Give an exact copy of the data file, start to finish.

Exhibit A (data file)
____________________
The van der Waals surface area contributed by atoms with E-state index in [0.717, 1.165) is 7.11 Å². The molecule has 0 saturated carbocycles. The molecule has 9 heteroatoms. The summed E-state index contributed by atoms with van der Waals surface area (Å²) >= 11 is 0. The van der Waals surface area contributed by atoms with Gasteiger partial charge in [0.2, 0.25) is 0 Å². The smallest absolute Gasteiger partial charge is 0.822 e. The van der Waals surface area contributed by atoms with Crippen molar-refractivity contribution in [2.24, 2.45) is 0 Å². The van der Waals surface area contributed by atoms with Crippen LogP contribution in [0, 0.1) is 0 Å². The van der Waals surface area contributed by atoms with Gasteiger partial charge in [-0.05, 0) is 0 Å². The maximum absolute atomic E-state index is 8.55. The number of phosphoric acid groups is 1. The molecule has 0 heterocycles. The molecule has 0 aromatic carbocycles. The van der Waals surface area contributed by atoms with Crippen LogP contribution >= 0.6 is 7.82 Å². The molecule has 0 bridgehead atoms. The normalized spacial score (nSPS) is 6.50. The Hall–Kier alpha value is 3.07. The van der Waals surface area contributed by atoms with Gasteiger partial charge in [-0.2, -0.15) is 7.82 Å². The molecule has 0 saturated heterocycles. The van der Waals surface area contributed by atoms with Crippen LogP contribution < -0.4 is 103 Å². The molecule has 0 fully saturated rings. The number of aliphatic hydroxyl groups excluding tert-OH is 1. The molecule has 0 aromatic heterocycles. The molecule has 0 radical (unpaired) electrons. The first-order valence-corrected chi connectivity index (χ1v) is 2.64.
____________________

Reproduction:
The van der Waals surface area contributed by atoms with E-state index in [0.717, 1.165) is 7.11 Å². The molecule has 0 saturated carbocycles. The molecule has 9 heteroatoms. The summed E-state index contributed by atoms with van der Waals surface area (Å²) >= 11 is 0. The van der Waals surface area contributed by atoms with Gasteiger partial charge in [0.2, 0.25) is 0 Å². The smallest absolute Gasteiger partial charge is 0.822 e. The van der Waals surface area contributed by atoms with Crippen molar-refractivity contribution in [2.24, 2.45) is 0 Å². The van der Waals surface area contributed by atoms with Crippen LogP contribution in [0, 0.1) is 0 Å². The van der Waals surface area contributed by atoms with Gasteiger partial charge in [-0.05, 0) is 0 Å². The maximum absolute atomic E-state index is 8.55. The number of phosphoric acid groups is 1. The molecule has 0 heterocycles. The molecule has 0 aromatic carbocycles. The van der Waals surface area contributed by atoms with Crippen LogP contribution >= 0.6 is 7.82 Å². The molecule has 0 bridgehead atoms. The normalized spacial score (nSPS) is 6.50. The Hall–Kier alpha value is 3.07. The van der Waals surface area contributed by atoms with Gasteiger partial charge in [-0.2, -0.15) is 7.82 Å². The molecule has 0 saturated heterocycles. The van der Waals surface area contributed by atoms with Crippen LogP contribution < -0.4 is 103 Å². The molecule has 0 fully saturated rings. The number of aliphatic hydroxyl groups excluding tert-OH is 1. The molecule has 0 aromatic heterocycles. The molecule has 0 radical (unpaired) electrons. The first-order valence-corrected chi connectivity index (χ1v) is 2.64.